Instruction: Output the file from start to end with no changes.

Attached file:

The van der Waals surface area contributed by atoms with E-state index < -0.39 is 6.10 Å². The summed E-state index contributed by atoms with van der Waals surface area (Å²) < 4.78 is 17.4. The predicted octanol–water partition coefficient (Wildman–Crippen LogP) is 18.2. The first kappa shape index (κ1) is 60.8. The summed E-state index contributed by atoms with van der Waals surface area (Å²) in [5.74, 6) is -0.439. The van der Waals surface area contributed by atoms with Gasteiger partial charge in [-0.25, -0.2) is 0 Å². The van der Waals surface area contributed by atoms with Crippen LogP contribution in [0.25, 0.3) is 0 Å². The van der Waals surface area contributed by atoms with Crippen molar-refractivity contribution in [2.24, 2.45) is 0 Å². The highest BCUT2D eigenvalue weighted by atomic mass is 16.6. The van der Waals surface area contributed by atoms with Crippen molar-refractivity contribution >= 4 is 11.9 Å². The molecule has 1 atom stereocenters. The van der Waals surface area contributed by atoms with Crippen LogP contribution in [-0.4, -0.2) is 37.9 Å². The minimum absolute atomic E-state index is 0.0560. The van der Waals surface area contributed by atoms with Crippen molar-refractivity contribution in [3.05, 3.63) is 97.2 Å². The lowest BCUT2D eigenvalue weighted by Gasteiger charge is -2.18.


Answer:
The van der Waals surface area contributed by atoms with E-state index < -0.39 is 6.10 Å². The summed E-state index contributed by atoms with van der Waals surface area (Å²) < 4.78 is 17.4. The predicted octanol–water partition coefficient (Wildman–Crippen LogP) is 18.2. The first kappa shape index (κ1) is 60.8. The summed E-state index contributed by atoms with van der Waals surface area (Å²) in [5.74, 6) is -0.439. The van der Waals surface area contributed by atoms with Gasteiger partial charge in [-0.25, -0.2) is 0 Å². The van der Waals surface area contributed by atoms with Crippen LogP contribution in [0.25, 0.3) is 0 Å². The van der Waals surface area contributed by atoms with Crippen molar-refractivity contribution in [2.24, 2.45) is 0 Å². The highest BCUT2D eigenvalue weighted by atomic mass is 16.6. The van der Waals surface area contributed by atoms with Crippen molar-refractivity contribution >= 4 is 11.9 Å². The molecule has 1 atom stereocenters. The van der Waals surface area contributed by atoms with Crippen LogP contribution in [-0.4, -0.2) is 37.9 Å². The minimum absolute atomic E-state index is 0.0560. The van der Waals surface area contributed by atoms with Crippen molar-refractivity contribution in [3.05, 3.63) is 97.2 Å². The lowest BCUT2D eigenvalue weighted by Gasteiger charge is -2.18.